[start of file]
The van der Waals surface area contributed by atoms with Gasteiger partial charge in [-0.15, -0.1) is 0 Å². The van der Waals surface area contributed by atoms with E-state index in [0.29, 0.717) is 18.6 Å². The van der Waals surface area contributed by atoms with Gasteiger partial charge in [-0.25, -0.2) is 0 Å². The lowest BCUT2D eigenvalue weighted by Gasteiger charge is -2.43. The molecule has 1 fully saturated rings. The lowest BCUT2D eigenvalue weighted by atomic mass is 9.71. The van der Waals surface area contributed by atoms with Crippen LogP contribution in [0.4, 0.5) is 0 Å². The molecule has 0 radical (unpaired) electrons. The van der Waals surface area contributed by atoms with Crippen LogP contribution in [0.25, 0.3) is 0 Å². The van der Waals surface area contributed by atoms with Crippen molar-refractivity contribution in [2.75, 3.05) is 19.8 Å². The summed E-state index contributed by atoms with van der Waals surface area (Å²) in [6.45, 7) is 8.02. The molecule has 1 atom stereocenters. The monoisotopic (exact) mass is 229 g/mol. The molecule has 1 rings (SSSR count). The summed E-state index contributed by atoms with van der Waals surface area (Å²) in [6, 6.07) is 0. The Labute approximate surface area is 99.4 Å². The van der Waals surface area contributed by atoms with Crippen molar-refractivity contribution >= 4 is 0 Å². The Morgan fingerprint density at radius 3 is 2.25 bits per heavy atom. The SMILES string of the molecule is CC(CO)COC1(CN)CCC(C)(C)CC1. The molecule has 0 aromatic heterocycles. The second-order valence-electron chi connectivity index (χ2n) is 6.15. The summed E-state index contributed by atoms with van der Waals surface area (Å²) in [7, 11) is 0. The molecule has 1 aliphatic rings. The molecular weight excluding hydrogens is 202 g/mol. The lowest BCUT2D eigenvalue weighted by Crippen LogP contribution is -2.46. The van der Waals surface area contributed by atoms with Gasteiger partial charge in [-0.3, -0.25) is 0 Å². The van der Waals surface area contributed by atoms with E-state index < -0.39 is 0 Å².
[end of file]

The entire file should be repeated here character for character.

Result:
The van der Waals surface area contributed by atoms with Gasteiger partial charge in [-0.15, -0.1) is 0 Å². The van der Waals surface area contributed by atoms with E-state index in [0.29, 0.717) is 18.6 Å². The van der Waals surface area contributed by atoms with Gasteiger partial charge in [-0.25, -0.2) is 0 Å². The lowest BCUT2D eigenvalue weighted by Gasteiger charge is -2.43. The molecule has 1 fully saturated rings. The lowest BCUT2D eigenvalue weighted by atomic mass is 9.71. The van der Waals surface area contributed by atoms with Crippen LogP contribution in [0.4, 0.5) is 0 Å². The molecule has 0 radical (unpaired) electrons. The van der Waals surface area contributed by atoms with Crippen LogP contribution in [0.25, 0.3) is 0 Å². The van der Waals surface area contributed by atoms with Crippen molar-refractivity contribution in [2.75, 3.05) is 19.8 Å². The summed E-state index contributed by atoms with van der Waals surface area (Å²) in [6.45, 7) is 8.02. The molecule has 1 atom stereocenters. The monoisotopic (exact) mass is 229 g/mol. The molecule has 1 rings (SSSR count). The summed E-state index contributed by atoms with van der Waals surface area (Å²) in [6, 6.07) is 0. The Labute approximate surface area is 99.4 Å². The van der Waals surface area contributed by atoms with Crippen molar-refractivity contribution >= 4 is 0 Å². The Morgan fingerprint density at radius 3 is 2.25 bits per heavy atom. The SMILES string of the molecule is CC(CO)COC1(CN)CCC(C)(C)CC1. The molecule has 0 aromatic heterocycles. The second-order valence-electron chi connectivity index (χ2n) is 6.15. The summed E-state index contributed by atoms with van der Waals surface area (Å²) in [7, 11) is 0. The molecule has 1 aliphatic rings. The molecular weight excluding hydrogens is 202 g/mol. The lowest BCUT2D eigenvalue weighted by Crippen LogP contribution is -2.46. The van der Waals surface area contributed by atoms with Gasteiger partial charge in [-0.3, -0.25) is 0 Å². The van der Waals surface area contributed by atoms with E-state index < -0.39 is 0 Å².